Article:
So, what now?
The leader of the attack, the man who promised change, and brought it last night, said it best:
And to those Americans whose support I have yet to earn, I may not have won your vote tonight, but I hear your voices. I need your help. And I will be your president, too.
It is not enough that Barack Obama was elected President of the United States, for that does not automatically absolve us of the sins of slavery, bigotry, and Jim Crow. It is not enough that he cut across party lines and forced states long thought to be Republican fortresses to yield to the force of his convictions. It is not enough that he is strong, forbearing, patient, and magnanimous. For what was done yesterday was not the start of something new, but the unleashing of something inevitable, the release of the titanic forces of pent up frustration and desire that had been written into the Declaration of Independence with the following statement:
We hold these truths to be self-evident, that all men are created equal, that they are endowed by their Creator with certain unalienable rights, that among these are life, liberty and the pursuit of happiness. That to secure these rights, governments are instituted among men, deriving their just powers from the consent of the governed. That whenever any form of government becomes destructive to these ends, it is the right of the people to alter or to abolish it, and to institute new government, laying its foundation on such principles and organizing its powers in such form, as to them shall seem most likely to effect their safety and happiness.
That simple statement, which launched this great nation, reverberated and echoed in every vote cast on November 4th, 2008. The governed, having determined that it was time for a change, brought about that change, and in this case, the ballot was mightier than the sword, for no shots needed to be fired to bring about this new revolution.
And still, it is not enough.
For having secured this victory, this statement that we can and will fix things, we must now accomplish change. And we cannot do it as fragments, pools of Republican, Democrat, liberal, conservative, black, white, Hispanic, Jew, agnostic, et. al. -- we must do it as one. As President-Elect Obama so eloquently put it:
This victory alone is not the change we seek. It is only the chance for us to make that change. And that cannot happen if we go back to the way things were.
It can't happen without you, without a new spirit of service, a new spirit of sacrifice.
So let us summon a new spirit of patriotism, of responsibility, where each of us resolves to pitch in and work harder and look after not only ourselves but each other.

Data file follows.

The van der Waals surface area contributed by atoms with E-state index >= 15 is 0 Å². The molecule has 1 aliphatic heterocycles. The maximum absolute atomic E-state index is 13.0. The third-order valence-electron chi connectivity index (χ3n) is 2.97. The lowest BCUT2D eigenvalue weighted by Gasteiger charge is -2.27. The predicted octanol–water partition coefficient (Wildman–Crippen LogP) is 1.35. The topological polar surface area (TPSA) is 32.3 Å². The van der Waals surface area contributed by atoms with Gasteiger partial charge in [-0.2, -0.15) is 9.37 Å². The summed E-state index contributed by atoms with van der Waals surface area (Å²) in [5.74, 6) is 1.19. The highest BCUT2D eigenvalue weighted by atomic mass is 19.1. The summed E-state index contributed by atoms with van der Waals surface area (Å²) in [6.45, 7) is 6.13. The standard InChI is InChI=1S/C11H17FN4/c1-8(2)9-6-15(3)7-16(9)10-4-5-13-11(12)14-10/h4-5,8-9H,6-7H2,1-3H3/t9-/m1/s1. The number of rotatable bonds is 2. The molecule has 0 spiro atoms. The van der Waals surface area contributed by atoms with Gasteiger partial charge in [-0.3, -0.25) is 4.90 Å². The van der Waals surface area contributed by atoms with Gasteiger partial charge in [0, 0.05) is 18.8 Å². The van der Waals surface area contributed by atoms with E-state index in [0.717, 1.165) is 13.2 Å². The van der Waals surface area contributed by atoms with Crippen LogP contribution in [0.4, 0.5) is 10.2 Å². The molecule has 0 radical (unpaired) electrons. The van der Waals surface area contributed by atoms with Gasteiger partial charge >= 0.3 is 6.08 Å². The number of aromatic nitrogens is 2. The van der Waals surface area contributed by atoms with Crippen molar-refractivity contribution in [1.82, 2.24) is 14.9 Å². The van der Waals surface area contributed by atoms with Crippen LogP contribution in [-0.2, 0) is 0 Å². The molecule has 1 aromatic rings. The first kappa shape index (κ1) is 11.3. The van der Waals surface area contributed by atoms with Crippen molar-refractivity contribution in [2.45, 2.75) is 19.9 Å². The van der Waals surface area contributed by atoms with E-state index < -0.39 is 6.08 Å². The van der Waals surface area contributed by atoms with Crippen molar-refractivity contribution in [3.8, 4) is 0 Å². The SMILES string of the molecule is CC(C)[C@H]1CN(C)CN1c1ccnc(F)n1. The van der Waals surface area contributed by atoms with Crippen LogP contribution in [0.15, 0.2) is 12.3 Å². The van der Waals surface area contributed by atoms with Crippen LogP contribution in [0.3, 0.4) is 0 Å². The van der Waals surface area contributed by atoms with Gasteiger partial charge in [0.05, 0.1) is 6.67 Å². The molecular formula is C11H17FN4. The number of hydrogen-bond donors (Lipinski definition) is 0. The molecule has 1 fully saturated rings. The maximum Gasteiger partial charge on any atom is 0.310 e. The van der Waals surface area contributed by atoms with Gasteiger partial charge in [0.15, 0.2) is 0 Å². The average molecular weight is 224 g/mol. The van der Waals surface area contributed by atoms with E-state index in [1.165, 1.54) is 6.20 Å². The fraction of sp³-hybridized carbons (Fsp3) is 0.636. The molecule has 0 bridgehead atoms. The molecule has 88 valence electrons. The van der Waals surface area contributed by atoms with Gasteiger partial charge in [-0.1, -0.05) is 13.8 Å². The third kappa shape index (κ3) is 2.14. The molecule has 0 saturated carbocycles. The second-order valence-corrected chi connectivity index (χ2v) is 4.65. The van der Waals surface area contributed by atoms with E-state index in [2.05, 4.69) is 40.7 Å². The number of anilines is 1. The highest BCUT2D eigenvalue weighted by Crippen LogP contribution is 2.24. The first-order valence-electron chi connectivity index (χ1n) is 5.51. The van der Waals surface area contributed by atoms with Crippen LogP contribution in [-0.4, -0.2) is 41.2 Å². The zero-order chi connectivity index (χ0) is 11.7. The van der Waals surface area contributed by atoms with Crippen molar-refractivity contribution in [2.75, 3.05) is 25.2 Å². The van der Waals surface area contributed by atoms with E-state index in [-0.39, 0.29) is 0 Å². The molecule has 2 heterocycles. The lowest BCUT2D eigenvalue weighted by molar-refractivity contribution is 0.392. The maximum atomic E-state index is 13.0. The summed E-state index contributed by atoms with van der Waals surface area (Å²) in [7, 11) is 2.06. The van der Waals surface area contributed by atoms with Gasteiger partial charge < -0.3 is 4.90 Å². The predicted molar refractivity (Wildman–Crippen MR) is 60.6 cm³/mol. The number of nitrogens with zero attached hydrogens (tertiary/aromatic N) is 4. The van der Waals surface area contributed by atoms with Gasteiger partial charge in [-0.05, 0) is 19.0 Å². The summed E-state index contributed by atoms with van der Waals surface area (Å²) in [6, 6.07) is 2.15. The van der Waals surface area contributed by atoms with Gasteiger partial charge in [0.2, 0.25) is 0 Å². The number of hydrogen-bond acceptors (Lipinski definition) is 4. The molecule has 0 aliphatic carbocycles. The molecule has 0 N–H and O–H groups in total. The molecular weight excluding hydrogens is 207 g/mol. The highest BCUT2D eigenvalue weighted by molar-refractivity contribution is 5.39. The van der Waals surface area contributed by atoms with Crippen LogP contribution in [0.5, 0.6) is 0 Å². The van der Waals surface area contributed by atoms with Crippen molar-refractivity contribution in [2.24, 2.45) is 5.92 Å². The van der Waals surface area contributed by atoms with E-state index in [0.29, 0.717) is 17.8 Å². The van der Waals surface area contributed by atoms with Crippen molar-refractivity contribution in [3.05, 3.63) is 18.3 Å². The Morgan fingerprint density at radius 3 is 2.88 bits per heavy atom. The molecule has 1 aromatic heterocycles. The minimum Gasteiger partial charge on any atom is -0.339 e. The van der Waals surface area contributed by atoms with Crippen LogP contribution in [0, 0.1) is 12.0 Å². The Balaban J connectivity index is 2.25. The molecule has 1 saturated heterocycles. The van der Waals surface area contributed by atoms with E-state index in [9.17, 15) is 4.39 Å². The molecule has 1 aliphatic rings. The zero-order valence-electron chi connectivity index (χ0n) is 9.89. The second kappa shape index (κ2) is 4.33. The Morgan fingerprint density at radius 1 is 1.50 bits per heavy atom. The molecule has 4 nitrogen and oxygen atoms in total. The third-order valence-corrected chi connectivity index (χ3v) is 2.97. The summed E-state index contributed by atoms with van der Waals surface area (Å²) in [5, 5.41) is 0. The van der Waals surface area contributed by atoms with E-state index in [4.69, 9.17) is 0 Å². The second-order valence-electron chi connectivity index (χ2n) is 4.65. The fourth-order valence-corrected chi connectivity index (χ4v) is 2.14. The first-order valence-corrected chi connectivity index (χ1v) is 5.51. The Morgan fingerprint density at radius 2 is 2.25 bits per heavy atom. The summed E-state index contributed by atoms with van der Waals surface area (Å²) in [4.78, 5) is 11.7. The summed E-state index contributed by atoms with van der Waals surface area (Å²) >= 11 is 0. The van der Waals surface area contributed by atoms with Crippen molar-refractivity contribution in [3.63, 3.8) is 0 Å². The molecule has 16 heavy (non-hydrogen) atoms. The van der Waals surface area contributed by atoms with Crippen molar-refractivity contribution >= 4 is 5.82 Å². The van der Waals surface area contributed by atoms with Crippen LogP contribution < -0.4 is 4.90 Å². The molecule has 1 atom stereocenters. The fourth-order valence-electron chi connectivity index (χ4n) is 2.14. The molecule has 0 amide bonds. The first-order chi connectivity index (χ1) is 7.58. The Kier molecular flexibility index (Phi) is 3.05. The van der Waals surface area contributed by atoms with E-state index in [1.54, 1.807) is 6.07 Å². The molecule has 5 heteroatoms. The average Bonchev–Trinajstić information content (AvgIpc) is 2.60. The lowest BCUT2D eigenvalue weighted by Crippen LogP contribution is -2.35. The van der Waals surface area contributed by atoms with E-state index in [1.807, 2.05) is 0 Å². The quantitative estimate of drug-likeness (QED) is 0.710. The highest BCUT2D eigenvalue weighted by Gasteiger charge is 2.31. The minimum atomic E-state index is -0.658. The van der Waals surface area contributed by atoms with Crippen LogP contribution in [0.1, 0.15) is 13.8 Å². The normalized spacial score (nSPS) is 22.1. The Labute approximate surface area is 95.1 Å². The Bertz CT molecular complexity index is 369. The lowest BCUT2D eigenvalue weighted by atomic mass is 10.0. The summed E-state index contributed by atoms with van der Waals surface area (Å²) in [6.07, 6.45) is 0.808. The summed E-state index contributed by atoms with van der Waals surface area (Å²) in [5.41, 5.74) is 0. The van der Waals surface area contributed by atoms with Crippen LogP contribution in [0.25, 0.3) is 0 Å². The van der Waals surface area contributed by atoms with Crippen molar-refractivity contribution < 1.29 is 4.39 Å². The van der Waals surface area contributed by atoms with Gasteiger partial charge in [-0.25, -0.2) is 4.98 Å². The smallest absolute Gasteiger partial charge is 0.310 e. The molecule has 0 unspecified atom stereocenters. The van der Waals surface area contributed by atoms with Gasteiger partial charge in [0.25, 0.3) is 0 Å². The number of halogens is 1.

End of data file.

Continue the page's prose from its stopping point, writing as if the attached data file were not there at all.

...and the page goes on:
And so now, the true task of change begins. Our support for Obama must spread forth, to encompass all those around us, of every race, every station, every persuasion. We must lean down, look those who lost in the eye, reach out a hand, and ask them to come with us and help us. If they refuse, so be it, but we must extend the olive branch. We must mend fences. We must stand shoulder to shoulder, if change is what we truly seek. There is no reason why all of us cannot benefit from what is to come, from the Wall Street investor able to make all the money they want, to the victim of foreclosure being put back on their feet and given an opportunity to start over. From the illegal immigrant given an opportunity to make a living here as a legal resident, to the abortion foe who can be secure in the knowledge that fewer unwanted babies are being born. No matter what part of life in America we come from, there is no reason that we cannot all have the peace, prosperity, and happiness that our Constitution provides us.
It will require hard work. It will require vigilance. It will require lowering our mutual suspicion and hostility. It will mean admitting we are wrong, that we have made mistakes, that we have misjudged each other. It will mean being a bigger person than some, and tolerating outright hostility.
It will not be easy.
From this moment forward, we pay for this election with a commitment to ensuring that we participate fully in the great experiment that is Democracy, whether it is voting in every election, writing our Congressmen, asking hard questions of our President, or simply giving what we can to others who are in need. The cost of this victory is high, but the reward is higher, as long as we do not stop, do not take a rest, do not stand on our laurels. Celebrate now, and embrace this truly historic moment... then realize that tomorrow, and the day after that, and the day after that, and every day thereafter will require even more work, time, and sacrifice. Do not stop paying. Do not stop participating. Do not let the winds of change fall still.